The Sellafield nuclear site has suffered an embarrassing data loss incident after secret details about its operation were left on an unencrypted USB storage device which was found in a hotel room in Cumbria.
While this loss could have been catastrophic had the data found its way into the wrong hands, the Sellafield bosses can at least take some comfort in the fact that a member of the public handed in the USB drive to the authorities.
Amongst the information stored on the USB drive were details of how employees are going to be transferred from Cheshire to sites across Europe as part of a deal with Urenco.one, a firm specialising in uranium.
Security expert Sean Glynn, said that this significant data loss could be seen as an indication to the UK’s foes, that it is relatively easy to steal highly sensitive information from within organisations like Sellafield.
Mr Glynn said that it did not take much intellectual power to work out that while USB storage devices are incredibly useful across many forms of business, without proper data protection they are at great risk of becoming compromised.
Encrypting USB storage is the best solution, as this makes it difficult for third parties to access the stored data, even if it is lost by an employee or stolen, according to Mr Glynn. He pointed out that the UK is currently seeking to invest millions in fighting cyber crime and terrorism under a sustained threat from foreign forces, which should give firms the incentive to better safeguard data which is of importance to national security.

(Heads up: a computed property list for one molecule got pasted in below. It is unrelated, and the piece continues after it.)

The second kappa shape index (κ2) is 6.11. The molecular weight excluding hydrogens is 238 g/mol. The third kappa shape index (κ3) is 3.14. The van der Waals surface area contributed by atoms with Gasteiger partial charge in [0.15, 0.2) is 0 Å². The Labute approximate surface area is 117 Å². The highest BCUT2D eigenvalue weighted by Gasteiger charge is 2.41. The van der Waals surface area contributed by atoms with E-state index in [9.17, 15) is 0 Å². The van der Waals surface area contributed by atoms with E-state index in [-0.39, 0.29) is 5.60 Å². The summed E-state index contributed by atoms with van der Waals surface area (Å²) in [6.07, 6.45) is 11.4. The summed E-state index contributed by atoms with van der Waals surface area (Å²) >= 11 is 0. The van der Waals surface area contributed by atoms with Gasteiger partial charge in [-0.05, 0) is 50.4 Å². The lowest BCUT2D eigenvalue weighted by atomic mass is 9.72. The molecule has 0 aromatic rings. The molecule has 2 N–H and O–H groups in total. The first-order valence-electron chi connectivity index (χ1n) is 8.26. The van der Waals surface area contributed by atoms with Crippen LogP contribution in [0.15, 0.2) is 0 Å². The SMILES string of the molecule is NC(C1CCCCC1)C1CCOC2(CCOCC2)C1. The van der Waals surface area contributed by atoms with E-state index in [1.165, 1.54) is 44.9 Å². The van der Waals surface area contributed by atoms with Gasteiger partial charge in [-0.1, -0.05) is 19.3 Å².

The USB device was found by a coach driver who was staying in the Cumbrian hotel, unaware at the time that he was handling data which could be extremely valuable to international criminal groups. On discovering the significance of his find, the driver is said to have remarked that the potential for misuse of its contents was staggering.
An investigation into how the USB drive was left in a hotel room has been launched by Sellafield and further action is likely to occur as a result.